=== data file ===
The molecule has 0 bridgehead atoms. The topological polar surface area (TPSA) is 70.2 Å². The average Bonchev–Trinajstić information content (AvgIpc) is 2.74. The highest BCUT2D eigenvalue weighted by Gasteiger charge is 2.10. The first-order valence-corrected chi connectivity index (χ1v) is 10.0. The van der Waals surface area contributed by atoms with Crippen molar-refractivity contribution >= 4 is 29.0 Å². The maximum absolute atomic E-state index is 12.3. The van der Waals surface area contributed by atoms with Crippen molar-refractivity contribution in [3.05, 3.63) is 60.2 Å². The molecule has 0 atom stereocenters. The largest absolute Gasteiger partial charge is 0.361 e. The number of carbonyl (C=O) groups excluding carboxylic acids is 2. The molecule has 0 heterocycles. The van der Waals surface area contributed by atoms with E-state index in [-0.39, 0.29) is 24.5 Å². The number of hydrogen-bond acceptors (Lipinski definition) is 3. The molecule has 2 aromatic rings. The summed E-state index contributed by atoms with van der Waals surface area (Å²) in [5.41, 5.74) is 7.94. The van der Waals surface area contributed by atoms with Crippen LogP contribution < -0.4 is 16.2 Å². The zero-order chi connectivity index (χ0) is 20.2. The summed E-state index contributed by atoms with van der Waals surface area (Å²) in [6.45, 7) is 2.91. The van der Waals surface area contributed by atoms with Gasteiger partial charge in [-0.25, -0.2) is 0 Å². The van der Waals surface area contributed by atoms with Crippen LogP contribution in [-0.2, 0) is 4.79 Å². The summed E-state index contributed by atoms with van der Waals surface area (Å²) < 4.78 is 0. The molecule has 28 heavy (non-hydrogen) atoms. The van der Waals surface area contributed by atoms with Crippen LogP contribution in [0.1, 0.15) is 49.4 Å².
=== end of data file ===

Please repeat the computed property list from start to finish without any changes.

The molecule has 0 bridgehead atoms. The topological polar surface area (TPSA) is 70.2 Å². The average Bonchev–Trinajstić information content (AvgIpc) is 2.74. The highest BCUT2D eigenvalue weighted by Gasteiger charge is 2.10. The first-order valence-corrected chi connectivity index (χ1v) is 10.0. The van der Waals surface area contributed by atoms with Crippen molar-refractivity contribution >= 4 is 29.0 Å². The maximum absolute atomic E-state index is 12.3. The van der Waals surface area contributed by atoms with Crippen molar-refractivity contribution in [3.05, 3.63) is 60.2 Å². The molecule has 0 atom stereocenters. The largest absolute Gasteiger partial charge is 0.361 e. The number of carbonyl (C=O) groups excluding carboxylic acids is 2. The molecule has 0 heterocycles. The van der Waals surface area contributed by atoms with E-state index in [-0.39, 0.29) is 24.5 Å². The number of hydrogen-bond acceptors (Lipinski definition) is 3. The molecule has 2 aromatic rings. The summed E-state index contributed by atoms with van der Waals surface area (Å²) in [5.41, 5.74) is 7.94. The van der Waals surface area contributed by atoms with Crippen LogP contribution < -0.4 is 16.2 Å². The zero-order chi connectivity index (χ0) is 20.2. The summed E-state index contributed by atoms with van der Waals surface area (Å²) in [6.45, 7) is 2.91. The van der Waals surface area contributed by atoms with Gasteiger partial charge in [-0.25, -0.2) is 0 Å². The van der Waals surface area contributed by atoms with Crippen LogP contribution in [-0.2, 0) is 4.79 Å². The summed E-state index contributed by atoms with van der Waals surface area (Å²) < 4.78 is 0. The molecule has 28 heavy (non-hydrogen) atoms. The van der Waals surface area contributed by atoms with Crippen LogP contribution in [0.1, 0.15) is 49.4 Å².